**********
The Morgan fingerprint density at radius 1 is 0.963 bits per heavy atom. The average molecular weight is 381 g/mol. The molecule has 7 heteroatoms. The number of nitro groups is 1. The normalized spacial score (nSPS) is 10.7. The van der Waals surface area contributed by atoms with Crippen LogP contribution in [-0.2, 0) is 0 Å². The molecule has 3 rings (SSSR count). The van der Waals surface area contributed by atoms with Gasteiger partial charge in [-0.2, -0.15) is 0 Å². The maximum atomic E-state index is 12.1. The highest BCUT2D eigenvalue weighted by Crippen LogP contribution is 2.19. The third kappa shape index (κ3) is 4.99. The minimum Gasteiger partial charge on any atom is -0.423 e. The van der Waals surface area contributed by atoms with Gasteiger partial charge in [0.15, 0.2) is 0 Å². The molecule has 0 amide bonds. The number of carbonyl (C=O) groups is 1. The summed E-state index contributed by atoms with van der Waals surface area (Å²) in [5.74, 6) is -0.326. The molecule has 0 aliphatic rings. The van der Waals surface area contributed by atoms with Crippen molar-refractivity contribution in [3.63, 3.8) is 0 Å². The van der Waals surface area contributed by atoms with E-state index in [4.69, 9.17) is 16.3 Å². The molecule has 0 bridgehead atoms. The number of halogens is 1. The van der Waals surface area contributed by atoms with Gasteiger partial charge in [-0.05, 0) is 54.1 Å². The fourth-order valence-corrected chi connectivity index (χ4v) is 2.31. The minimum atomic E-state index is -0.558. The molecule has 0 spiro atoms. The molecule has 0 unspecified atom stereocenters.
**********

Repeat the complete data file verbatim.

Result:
The Morgan fingerprint density at radius 1 is 0.963 bits per heavy atom. The average molecular weight is 381 g/mol. The molecule has 7 heteroatoms. The number of nitro groups is 1. The normalized spacial score (nSPS) is 10.7. The van der Waals surface area contributed by atoms with Crippen LogP contribution in [-0.2, 0) is 0 Å². The molecule has 3 rings (SSSR count). The van der Waals surface area contributed by atoms with Gasteiger partial charge in [-0.2, -0.15) is 0 Å². The maximum atomic E-state index is 12.1. The highest BCUT2D eigenvalue weighted by Crippen LogP contribution is 2.19. The third kappa shape index (κ3) is 4.99. The minimum Gasteiger partial charge on any atom is -0.423 e. The van der Waals surface area contributed by atoms with Gasteiger partial charge in [0.15, 0.2) is 0 Å². The molecule has 0 amide bonds. The number of carbonyl (C=O) groups is 1. The summed E-state index contributed by atoms with van der Waals surface area (Å²) in [5.74, 6) is -0.326. The molecule has 0 aliphatic rings. The van der Waals surface area contributed by atoms with Crippen molar-refractivity contribution in [3.63, 3.8) is 0 Å². The van der Waals surface area contributed by atoms with E-state index in [4.69, 9.17) is 16.3 Å². The molecule has 0 bridgehead atoms. The number of halogens is 1. The van der Waals surface area contributed by atoms with Gasteiger partial charge in [-0.05, 0) is 54.1 Å². The fourth-order valence-corrected chi connectivity index (χ4v) is 2.31. The minimum atomic E-state index is -0.558. The molecule has 0 spiro atoms. The molecule has 0 unspecified atom stereocenters.